It’s Time to Play: Who Sank the People’s Pledge?
It is apparently necessary for every major Massachusetts political campaign to periodically engage in a pissing contest about which candidate most abhors the filthy finances that sully the otherwise pure Athenian ideal of democratic debate. So, here we go. Again.
Democratic gubernatorial rivals Martha Coakley and Steve Grossman are at it, prompted by the formation of a so-called “Super PAC” in support of the latter (as first reported by the Boston Herald). Although Grossman’s campaign is not responsible for the PAC or its activities—it cannot be involved, by law—he has also neither denounced it nor expressed any desire for it to stand down.
This primary lacks a “People’s Pledge” regarding such outside groups. For those who don’t live and breathe Massachusetts politics (oh, how I sometimes envy you), the Pledge was a signed agreement between Scott Brown and Elizabeth Warren in 2012 to pay a penalty equal to half of any amount spent on their behalf by any outside group. It successfully deterred such groups from flooding the airwaves, to the delight of the masses and the editorial boards, which means everybody since then must at least give lip service to the concept.
Late last year, the five Democratic candidates—Coakley, Grossman, Joe Avellone, Don Berwick, and Juliette Kayyem—began negotiations over a Pledge for their primary. Negotiations are necessary, because the language of the agreement can matter a great deal. For example, Brown foolishly forgot to subject direct mail to the terms of the Pledge, and soon learned how much left-leaning groups love to fill mailboxes with unflattering characterizations of Republican opponents.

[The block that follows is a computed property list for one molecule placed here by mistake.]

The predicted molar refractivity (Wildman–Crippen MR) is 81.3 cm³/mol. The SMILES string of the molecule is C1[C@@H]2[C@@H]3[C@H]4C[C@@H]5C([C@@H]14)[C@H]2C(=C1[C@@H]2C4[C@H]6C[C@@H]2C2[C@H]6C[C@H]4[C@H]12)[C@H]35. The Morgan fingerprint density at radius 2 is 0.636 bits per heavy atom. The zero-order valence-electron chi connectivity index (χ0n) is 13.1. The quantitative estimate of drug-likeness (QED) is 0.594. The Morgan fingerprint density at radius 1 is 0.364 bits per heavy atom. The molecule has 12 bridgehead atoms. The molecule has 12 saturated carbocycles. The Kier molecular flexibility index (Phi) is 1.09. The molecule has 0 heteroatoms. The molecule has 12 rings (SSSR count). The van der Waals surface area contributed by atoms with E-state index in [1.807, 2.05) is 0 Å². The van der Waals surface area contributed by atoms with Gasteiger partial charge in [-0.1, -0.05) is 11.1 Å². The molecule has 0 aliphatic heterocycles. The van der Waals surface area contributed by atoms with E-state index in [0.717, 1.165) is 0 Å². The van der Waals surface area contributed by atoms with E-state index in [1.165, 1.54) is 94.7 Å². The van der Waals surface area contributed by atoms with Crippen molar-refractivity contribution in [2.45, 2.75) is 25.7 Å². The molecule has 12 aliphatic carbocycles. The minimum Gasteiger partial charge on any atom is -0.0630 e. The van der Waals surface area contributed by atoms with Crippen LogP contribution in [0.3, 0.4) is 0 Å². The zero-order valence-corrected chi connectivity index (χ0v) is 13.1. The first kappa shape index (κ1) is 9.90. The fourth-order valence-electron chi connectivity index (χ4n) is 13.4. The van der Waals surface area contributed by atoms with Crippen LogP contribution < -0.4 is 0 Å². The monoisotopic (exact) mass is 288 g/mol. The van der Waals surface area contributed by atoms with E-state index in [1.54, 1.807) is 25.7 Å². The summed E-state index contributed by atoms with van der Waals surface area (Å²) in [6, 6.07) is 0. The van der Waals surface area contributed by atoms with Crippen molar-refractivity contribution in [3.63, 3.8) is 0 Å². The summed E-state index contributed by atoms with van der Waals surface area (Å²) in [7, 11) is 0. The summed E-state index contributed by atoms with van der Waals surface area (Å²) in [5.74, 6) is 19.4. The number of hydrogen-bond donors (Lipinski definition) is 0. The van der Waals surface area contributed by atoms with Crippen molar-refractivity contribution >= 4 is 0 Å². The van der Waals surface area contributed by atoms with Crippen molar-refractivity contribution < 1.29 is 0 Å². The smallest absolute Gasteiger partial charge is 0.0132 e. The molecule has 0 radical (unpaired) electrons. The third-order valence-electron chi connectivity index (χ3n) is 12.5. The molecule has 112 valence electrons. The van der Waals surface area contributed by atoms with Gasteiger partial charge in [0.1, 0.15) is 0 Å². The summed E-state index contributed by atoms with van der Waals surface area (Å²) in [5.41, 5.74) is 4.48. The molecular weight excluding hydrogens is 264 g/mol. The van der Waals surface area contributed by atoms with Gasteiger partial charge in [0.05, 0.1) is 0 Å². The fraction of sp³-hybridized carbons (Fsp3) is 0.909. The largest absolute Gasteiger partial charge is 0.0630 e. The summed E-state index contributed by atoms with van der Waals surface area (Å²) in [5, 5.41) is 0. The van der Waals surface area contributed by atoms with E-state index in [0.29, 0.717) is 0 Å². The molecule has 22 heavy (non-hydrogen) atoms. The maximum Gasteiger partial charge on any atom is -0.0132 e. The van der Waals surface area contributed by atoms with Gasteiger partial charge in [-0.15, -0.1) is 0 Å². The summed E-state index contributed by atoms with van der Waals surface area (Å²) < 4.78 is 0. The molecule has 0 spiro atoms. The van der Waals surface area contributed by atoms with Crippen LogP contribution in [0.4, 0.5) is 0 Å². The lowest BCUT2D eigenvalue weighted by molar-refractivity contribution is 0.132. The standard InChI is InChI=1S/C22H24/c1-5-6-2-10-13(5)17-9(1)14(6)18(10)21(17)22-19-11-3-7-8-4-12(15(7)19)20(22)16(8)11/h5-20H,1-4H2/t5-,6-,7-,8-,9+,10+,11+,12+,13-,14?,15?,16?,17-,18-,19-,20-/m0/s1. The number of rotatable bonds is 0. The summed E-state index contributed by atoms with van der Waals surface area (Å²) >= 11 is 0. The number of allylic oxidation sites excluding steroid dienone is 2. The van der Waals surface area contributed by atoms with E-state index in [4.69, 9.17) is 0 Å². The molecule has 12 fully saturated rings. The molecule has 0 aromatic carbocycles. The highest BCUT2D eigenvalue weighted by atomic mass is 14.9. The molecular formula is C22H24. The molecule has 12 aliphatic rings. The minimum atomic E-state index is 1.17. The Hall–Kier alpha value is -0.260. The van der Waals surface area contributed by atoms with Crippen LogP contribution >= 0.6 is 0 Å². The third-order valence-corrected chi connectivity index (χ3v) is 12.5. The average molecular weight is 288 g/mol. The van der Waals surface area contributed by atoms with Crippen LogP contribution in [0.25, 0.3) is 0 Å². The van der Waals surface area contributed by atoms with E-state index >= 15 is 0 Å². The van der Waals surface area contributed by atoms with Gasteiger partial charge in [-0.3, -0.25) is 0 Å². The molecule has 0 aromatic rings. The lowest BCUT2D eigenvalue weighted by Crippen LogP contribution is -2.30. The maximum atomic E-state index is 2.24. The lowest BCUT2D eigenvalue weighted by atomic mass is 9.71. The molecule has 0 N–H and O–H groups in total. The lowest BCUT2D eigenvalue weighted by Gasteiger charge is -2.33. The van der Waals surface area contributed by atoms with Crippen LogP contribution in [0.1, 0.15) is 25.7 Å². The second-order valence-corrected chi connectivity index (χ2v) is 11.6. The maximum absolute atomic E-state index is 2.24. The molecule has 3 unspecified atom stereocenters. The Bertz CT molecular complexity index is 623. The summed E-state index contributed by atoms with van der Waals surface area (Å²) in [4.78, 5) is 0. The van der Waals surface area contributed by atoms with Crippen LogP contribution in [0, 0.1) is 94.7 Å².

I have discussed the negotiations with people directly involved for several of the campaigns and have seen some email exchanges shared with me and verified by others. In November, there was talk of bringing in former state party chair John Walsh to arbitrate; Grossman’s camp did not sign onto the idea, although versions differ on how strongly. In any event, negotiations continued without an outside moderator. There was one meeting with the candidates themselves, followed by email exchanges and other conversations among the campaigns’ point people.
That ended in December. According to one version, Grossman killed the Pledge by unilaterally walking away from the negotiations; according to another, Coakley blew up the talks by insisting on unreasonable additions.
There were two particular Coakley proposals at issue. The first would exclude outside spending done in response to attacks from the Republican side. It’s an understandable concern: it’s not unlikely that the Republican Governors Association and others will start running ads against Coakley well before the September primary, and the original version of the Pledge would prevent EMILY’s List or others from responding.
On the other hand, you can see why Grossman would object. Since Coakley is (at this point) the likely target of such attacks, this exemption could easily unleash the resources of pro-Coakley forces while gagging supporters of the other four Democrats. Also, the proposed language was vague enough to potentially apply to almost any attacks on Coakley, not just from GOP and right-wing groups. Reworking the language might have helped, but could still have left a sizable loophole.